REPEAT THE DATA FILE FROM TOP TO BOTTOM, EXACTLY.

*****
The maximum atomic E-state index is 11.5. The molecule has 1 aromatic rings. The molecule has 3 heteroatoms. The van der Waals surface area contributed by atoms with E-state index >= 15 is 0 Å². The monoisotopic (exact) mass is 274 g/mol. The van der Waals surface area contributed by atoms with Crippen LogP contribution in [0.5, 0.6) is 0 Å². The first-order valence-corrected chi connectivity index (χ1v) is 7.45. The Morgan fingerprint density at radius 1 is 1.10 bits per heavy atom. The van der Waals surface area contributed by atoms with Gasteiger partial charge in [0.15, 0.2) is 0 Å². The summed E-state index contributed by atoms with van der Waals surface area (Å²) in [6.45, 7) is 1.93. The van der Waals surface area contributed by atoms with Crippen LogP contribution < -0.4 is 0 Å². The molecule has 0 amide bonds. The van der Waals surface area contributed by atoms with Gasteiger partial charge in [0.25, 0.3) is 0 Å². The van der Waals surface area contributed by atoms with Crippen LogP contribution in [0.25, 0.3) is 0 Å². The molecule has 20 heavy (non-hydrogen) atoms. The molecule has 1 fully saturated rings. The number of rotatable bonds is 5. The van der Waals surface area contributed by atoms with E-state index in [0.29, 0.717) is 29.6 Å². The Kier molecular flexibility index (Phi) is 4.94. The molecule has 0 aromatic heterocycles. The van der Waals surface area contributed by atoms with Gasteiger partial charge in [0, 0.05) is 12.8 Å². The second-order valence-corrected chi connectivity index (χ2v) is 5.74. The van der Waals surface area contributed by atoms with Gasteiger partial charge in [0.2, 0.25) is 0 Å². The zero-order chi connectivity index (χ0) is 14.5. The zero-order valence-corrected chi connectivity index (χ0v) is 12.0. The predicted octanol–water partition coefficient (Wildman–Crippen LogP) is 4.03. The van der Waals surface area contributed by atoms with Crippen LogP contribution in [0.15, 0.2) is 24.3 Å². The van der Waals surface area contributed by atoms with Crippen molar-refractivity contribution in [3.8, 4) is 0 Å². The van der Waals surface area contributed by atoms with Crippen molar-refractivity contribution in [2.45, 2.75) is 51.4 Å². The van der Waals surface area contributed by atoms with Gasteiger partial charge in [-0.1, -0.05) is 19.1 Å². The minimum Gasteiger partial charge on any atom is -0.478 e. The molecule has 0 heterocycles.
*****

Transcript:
The maximum atomic E-state index is 11.5. The molecule has 1 aromatic rings. The molecule has 3 heteroatoms. The van der Waals surface area contributed by atoms with E-state index >= 15 is 0 Å². The monoisotopic (exact) mass is 274 g/mol. The van der Waals surface area contributed by atoms with Crippen LogP contribution in [0.5, 0.6) is 0 Å². The first-order valence-corrected chi connectivity index (χ1v) is 7.45. The Morgan fingerprint density at radius 1 is 1.10 bits per heavy atom. The van der Waals surface area contributed by atoms with Gasteiger partial charge in [0.15, 0.2) is 0 Å². The summed E-state index contributed by atoms with van der Waals surface area (Å²) in [6.45, 7) is 1.93. The van der Waals surface area contributed by atoms with Crippen LogP contribution < -0.4 is 0 Å². The molecule has 0 amide bonds. The van der Waals surface area contributed by atoms with Gasteiger partial charge in [0.25, 0.3) is 0 Å². The van der Waals surface area contributed by atoms with Crippen LogP contribution in [0.25, 0.3) is 0 Å². The molecule has 20 heavy (non-hydrogen) atoms. The molecule has 1 fully saturated rings. The number of rotatable bonds is 5. The van der Waals surface area contributed by atoms with E-state index in [0.29, 0.717) is 29.6 Å². The Kier molecular flexibility index (Phi) is 4.94. The molecule has 0 aromatic heterocycles. The van der Waals surface area contributed by atoms with Gasteiger partial charge in [0, 0.05) is 12.8 Å². The second-order valence-corrected chi connectivity index (χ2v) is 5.74. The van der Waals surface area contributed by atoms with Gasteiger partial charge in [0.2, 0.25) is 0 Å². The zero-order chi connectivity index (χ0) is 14.5. The zero-order valence-corrected chi connectivity index (χ0v) is 12.0. The predicted octanol–water partition coefficient (Wildman–Crippen LogP) is 4.03. The van der Waals surface area contributed by atoms with Crippen LogP contribution in [0.15, 0.2) is 24.3 Å². The van der Waals surface area contributed by atoms with Crippen molar-refractivity contribution in [3.8, 4) is 0 Å². The van der Waals surface area contributed by atoms with Crippen molar-refractivity contribution in [2.45, 2.75) is 51.4 Å². The van der Waals surface area contributed by atoms with Gasteiger partial charge in [-0.1, -0.05) is 19.1 Å². The minimum Gasteiger partial charge on any atom is -0.478 e. The molecule has 0 heterocycles.